Read me at
http://studioatgizmodo.kinja.com/i-tried-to-buy-a-whole-nevada-town-it-went-medium-1790156177

Las Vegas fitness buffs defy Mojave Death Race

Las Vegas fitness buffs defy Mojave Death Race

There are many components to the Mojave Death Race, which starts and ends in Nipton, California, near the California-Nevada state line. For a reference point, Nipton, pop. 60, is 64 miles south of Las Vegas, and roughly a bazillion miles from where hell freezes over.

Heat-induced hallucinations are only one of the aforementioned components. Here are others:

• Teams of 12 (or fewer) verifiable lunatics — er, competitors.

• 24 legs of running, mountain biking and road biking through the Mojave National Reserve.

• 24-hour time limit.

• Tumbleweeds.

• Temperatures of 116 degrees. Or thereabouts.

Read more at: https://www.reviewjournal.com/sports/sports-columns/ron-kantowski/las-vegas-fitness-buffs-defy-mojave-death-race/

 

From Desolate Ranch to Eco-town

From Desolate Ranch to Eco-town

Very few people have heard of Nipton, California. And rightfully so…

The town was once a covered wagon and cattle rancher stop over a century ago. It slowly evolved into a railroad and mining town.

Today, this small town has big plans to become America’s sustainable wonderland.

Back in 1984, Caltech-trained geologist Gerald Freeman stumbled onto this town with population of one sole resident who lived in the trading post selling drinks to the rare passerby.

Seeing potential in this desolate town, he decided to invest $200,000 in the purchase of this unknown outpost.

Since then, Freeman has put a small fortune into restoring Nipton, including the installation of solar panels totaling 80-kilowatts — enough to power the majority of the town — in the hopes to be a green hospitality center for people heading into the nearby Mojave National Preserve.

Read more at: http://www.greenchipstocks.com/articles/from-desolate-ranch-to-eco-town/1324

Nipton – Oasis of Tranquility

Nipton – Oasis of Tranquility

A sign touting the best cheeseburger around lets you know you are approaching the eucalyptus-shaded desert oasis of Nipton, Calif. Gently situated on the sloping bajada leading down to the Ivanpah Valley, Nipton is a tiny spot of green in the vast eastern Mojave Desert west of Searchlight, Nevada, just ten miles off Interstate 15 — and 43 miles and a world away from Las Vegas.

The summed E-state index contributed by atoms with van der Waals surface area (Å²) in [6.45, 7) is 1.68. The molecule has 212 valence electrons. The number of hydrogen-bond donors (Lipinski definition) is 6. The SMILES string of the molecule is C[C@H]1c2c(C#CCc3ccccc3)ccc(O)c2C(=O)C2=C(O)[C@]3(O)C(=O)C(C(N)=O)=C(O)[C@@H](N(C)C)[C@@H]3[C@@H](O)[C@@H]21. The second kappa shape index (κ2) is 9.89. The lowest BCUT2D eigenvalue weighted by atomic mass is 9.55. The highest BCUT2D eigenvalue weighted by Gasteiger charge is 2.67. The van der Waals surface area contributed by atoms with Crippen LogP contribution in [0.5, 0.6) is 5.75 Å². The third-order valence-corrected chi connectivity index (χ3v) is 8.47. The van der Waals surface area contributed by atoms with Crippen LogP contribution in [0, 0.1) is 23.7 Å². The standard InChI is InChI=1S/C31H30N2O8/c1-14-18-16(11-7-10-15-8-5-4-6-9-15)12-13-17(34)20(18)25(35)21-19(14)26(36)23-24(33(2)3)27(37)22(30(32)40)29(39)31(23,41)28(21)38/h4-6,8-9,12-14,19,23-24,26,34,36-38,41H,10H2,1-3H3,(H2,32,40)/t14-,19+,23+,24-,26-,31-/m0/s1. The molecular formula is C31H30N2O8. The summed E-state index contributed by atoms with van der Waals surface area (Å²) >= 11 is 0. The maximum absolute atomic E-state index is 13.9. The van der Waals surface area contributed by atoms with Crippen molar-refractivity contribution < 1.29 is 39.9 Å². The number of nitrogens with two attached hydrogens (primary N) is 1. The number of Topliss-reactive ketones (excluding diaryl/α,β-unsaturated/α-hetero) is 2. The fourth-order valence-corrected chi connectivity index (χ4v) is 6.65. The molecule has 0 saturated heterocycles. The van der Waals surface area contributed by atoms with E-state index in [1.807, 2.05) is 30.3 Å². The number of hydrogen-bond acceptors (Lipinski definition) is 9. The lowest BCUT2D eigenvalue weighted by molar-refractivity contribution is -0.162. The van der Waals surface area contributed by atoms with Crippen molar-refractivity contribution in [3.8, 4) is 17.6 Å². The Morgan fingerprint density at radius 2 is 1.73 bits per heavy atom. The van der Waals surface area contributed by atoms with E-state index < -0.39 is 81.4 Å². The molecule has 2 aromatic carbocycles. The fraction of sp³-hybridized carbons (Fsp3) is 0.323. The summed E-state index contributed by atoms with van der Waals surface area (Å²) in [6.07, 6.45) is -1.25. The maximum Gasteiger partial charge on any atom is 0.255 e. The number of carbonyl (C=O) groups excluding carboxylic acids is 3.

Now, instead of old-time laborers coming to Nippeno Camp on their way to work in the mines, or people traveling through on their way to and from Searchlight, folks come for the great lodging accommodations at Hotel Nipton, a Spanish Territorial-style adobe building or in the unique tented cabins. They come to watch the trains, buy lottery tickets, have a conference or just have a meal. Or they come to spend time in the quiet openness of the Mojave.

Nipton owner Gerald Freeman said, “To my mind, people who live in the desert, or who like and are comfortable and prefer the desert as an environment, are quite a bit different than the type of personality that might like to live in a remote area up near San Francisco for example. Desert people are a special breed. There has been a fair amount written about the psychology of what it is that allows a person to be comfortable in the desert, and in their own skin.

“Most people are not.”

Read more: http://www.desertusa.com/dusablog/nipton-oasis-of-tranquility.html#ixzz4heI8KuHz

LA Times, December 2012

LA Times, December 2012

NIPTON, Calif. — Gerald Freeman unlocks the gate to the small power plant and goes inside. Three rows of solar collectors, elevated on troughs that track the sun’s arc like sunflowers, afford a glimpse of California’s possible energy future.

This facility and a smaller version across the road produce some 70 kilowatts of electricity, about 80% of the power required by Nipton’s 60 residents, its general store and motel.

Freeman, a Caltech-trained geologist and one-time gold mine owner, understood when he bought this former ghost town near the Nevada border that being off the grid didn’t have to mean going without power.

Read more at La Times:
http://articles.latimes.com/2012/dec/29/local/la-me-solar-future-20121229